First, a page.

Subject access requests might seem a panacea to an industry inundated with GP reports. But there are side-effects for everyone in the chain, writes Chris Pollard.
It has recently been reported that some providers have chosen to move away from traditional GP medical reports, instead obtaining medical information through their customers who exercise their data protection rights by making subject access requests (SARs).
While this raises a number of questions, one of the most obvious is: "What was broken, breaking or in need of a fix, and does this new approach improve the situation?"
As an insurance provider, our purpose is to offer policies for customers to protect those they love, should they fall ill or die. To do this, we take a number of factors into account. The customer's current state of health is the most important in determining how much and what type of protection can be provided, and at what cost.
Advances in technology are such that most customers can be insured immediately. However, for the remainder, there is a need to look more closely at their situation, usually with the help of the customer's GP.
The Association of British Insurers (ABI), as the representative of the insurance industry, and the British Medical Association (BMA), which represents more than two-thirds of practising UK doctors, has put in place numerous agreements and codes, but one treaty over fees and turnaround times expired in March 2011 and remains unresolved to this day.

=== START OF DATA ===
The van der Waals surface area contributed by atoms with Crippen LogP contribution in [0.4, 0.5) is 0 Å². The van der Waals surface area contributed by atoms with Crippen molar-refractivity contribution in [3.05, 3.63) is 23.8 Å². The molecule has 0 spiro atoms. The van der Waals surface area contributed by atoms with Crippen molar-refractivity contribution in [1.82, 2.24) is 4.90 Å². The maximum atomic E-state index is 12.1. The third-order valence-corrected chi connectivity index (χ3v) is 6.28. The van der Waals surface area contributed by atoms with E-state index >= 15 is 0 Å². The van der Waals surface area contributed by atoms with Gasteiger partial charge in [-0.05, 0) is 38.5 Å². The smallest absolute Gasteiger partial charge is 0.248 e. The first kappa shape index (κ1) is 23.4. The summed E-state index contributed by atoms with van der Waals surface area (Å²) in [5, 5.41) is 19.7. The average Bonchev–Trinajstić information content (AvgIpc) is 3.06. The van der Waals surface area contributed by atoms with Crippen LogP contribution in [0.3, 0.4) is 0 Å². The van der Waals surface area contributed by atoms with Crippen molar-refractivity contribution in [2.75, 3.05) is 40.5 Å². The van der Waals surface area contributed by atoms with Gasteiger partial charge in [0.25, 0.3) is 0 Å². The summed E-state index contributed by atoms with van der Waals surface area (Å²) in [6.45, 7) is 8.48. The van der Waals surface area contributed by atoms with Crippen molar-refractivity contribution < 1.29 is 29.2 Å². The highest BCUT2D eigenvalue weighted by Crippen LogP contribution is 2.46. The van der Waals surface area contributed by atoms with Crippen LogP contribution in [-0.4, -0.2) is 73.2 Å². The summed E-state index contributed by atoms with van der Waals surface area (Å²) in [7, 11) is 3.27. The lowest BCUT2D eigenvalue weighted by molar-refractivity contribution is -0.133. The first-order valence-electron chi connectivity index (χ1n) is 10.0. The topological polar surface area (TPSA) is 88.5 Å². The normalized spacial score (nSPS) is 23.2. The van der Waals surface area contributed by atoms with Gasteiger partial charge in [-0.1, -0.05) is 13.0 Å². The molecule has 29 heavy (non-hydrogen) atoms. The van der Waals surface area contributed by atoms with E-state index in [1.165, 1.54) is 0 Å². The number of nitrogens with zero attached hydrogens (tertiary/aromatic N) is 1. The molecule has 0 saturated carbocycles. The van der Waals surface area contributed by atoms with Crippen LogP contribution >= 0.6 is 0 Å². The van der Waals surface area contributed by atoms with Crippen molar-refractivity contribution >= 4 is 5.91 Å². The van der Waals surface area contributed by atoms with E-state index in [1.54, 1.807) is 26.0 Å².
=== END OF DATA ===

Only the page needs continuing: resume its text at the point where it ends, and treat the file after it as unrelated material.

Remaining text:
In the underwriting world, there are only two reasons a GP will receive a request for medical information. The main one is there is specific information disclosed on the application form that requires expert and reliable validation.
The second reason will be when the level of cover exceeds the underwriting limit, regardless of what may be on the application.
In the first scenario, the insurer is most likely to request specific information, while in the second, a standard report (one agreed between the ABI and BMA) is produced.
So, what problems has this approach caused those involved in this process - the provider, the adviser, the customer and their doctor - and how will these problems be resolved by moving from the current process of requesting a GP report to a new system whereby the customer uses the legal right to submit an SAR?
Under the established system, consent is required to get a GP report. This means that the insurance provider must give the customer's GP evidence of consent by way of a declaration and signature from the patient in accordance with the 1988 Access to Medical Records Acts.